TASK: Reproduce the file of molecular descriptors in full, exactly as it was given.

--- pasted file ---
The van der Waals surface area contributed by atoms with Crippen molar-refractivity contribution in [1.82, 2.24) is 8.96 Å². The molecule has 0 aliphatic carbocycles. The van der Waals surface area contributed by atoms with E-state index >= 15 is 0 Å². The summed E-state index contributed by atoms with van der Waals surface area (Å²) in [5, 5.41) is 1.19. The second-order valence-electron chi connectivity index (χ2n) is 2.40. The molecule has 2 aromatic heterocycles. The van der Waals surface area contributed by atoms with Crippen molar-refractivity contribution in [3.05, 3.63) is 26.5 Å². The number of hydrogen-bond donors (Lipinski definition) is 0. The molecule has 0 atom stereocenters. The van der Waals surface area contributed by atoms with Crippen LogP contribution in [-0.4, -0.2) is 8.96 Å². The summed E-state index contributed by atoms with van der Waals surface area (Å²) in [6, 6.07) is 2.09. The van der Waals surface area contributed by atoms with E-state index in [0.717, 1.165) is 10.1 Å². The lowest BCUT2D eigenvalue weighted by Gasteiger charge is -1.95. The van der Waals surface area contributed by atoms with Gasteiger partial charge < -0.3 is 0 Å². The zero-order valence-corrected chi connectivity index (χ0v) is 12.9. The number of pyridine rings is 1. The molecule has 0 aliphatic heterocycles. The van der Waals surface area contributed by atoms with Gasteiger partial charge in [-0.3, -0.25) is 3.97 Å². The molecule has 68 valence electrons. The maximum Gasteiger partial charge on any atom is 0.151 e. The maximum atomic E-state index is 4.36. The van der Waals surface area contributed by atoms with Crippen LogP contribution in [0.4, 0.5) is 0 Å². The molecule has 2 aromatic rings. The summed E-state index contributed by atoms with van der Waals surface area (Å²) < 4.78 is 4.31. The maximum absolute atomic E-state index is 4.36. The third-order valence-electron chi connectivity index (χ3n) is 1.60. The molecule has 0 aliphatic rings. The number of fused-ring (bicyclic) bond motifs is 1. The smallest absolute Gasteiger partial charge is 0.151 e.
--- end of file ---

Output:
The van der Waals surface area contributed by atoms with Crippen molar-refractivity contribution in [1.82, 2.24) is 8.96 Å². The molecule has 0 aliphatic carbocycles. The van der Waals surface area contributed by atoms with E-state index >= 15 is 0 Å². The summed E-state index contributed by atoms with van der Waals surface area (Å²) in [5, 5.41) is 1.19. The second-order valence-electron chi connectivity index (χ2n) is 2.40. The molecule has 2 aromatic heterocycles. The van der Waals surface area contributed by atoms with Crippen molar-refractivity contribution in [3.05, 3.63) is 26.5 Å². The number of hydrogen-bond donors (Lipinski definition) is 0. The molecule has 0 atom stereocenters. The van der Waals surface area contributed by atoms with Crippen LogP contribution in [-0.4, -0.2) is 8.96 Å². The summed E-state index contributed by atoms with van der Waals surface area (Å²) in [6, 6.07) is 2.09. The van der Waals surface area contributed by atoms with E-state index in [0.717, 1.165) is 10.1 Å². The lowest BCUT2D eigenvalue weighted by Gasteiger charge is -1.95. The van der Waals surface area contributed by atoms with Gasteiger partial charge < -0.3 is 0 Å². The zero-order valence-corrected chi connectivity index (χ0v) is 12.9. The number of pyridine rings is 1. The molecule has 0 aliphatic heterocycles. The van der Waals surface area contributed by atoms with Gasteiger partial charge in [-0.3, -0.25) is 3.97 Å². The molecule has 68 valence electrons. The maximum Gasteiger partial charge on any atom is 0.151 e. The maximum atomic E-state index is 4.36. The van der Waals surface area contributed by atoms with Crippen LogP contribution in [0.4, 0.5) is 0 Å². The molecule has 2 aromatic rings. The summed E-state index contributed by atoms with van der Waals surface area (Å²) < 4.78 is 4.31. The maximum absolute atomic E-state index is 4.36. The third-order valence-electron chi connectivity index (χ3n) is 1.60. The molecule has 0 aliphatic rings. The number of fused-ring (bicyclic) bond motifs is 1. The smallest absolute Gasteiger partial charge is 0.151 e.